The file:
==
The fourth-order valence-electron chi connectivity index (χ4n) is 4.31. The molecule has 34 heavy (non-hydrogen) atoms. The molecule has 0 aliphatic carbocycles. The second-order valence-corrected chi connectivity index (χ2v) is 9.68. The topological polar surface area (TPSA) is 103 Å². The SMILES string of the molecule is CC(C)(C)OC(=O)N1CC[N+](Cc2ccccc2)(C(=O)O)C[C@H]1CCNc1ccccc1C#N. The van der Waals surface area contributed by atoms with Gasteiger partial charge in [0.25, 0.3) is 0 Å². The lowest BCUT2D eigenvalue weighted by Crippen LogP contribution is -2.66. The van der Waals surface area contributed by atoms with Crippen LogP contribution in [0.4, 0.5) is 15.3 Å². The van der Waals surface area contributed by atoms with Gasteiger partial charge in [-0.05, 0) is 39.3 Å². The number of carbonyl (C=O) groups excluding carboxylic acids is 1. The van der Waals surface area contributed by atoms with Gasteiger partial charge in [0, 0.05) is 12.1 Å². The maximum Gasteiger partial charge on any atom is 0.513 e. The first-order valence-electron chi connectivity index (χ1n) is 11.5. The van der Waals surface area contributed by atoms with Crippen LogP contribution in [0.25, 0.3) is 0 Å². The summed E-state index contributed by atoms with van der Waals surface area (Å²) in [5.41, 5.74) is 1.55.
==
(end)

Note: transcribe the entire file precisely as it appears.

The fourth-order valence-electron chi connectivity index (χ4n) is 4.31. The molecule has 34 heavy (non-hydrogen) atoms. The molecule has 0 aliphatic carbocycles. The second-order valence-corrected chi connectivity index (χ2v) is 9.68. The topological polar surface area (TPSA) is 103 Å². The SMILES string of the molecule is CC(C)(C)OC(=O)N1CC[N+](Cc2ccccc2)(C(=O)O)C[C@H]1CCNc1ccccc1C#N. The van der Waals surface area contributed by atoms with Gasteiger partial charge in [0.25, 0.3) is 0 Å². The lowest BCUT2D eigenvalue weighted by Crippen LogP contribution is -2.66. The van der Waals surface area contributed by atoms with Crippen LogP contribution in [0.4, 0.5) is 15.3 Å². The van der Waals surface area contributed by atoms with Gasteiger partial charge in [-0.05, 0) is 39.3 Å². The number of carbonyl (C=O) groups excluding carboxylic acids is 1. The van der Waals surface area contributed by atoms with Gasteiger partial charge in [0, 0.05) is 12.1 Å². The maximum Gasteiger partial charge on any atom is 0.513 e. The first-order valence-electron chi connectivity index (χ1n) is 11.5. The van der Waals surface area contributed by atoms with Crippen LogP contribution in [0.25, 0.3) is 0 Å². The summed E-state index contributed by atoms with van der Waals surface area (Å²) in [5.41, 5.74) is 1.55.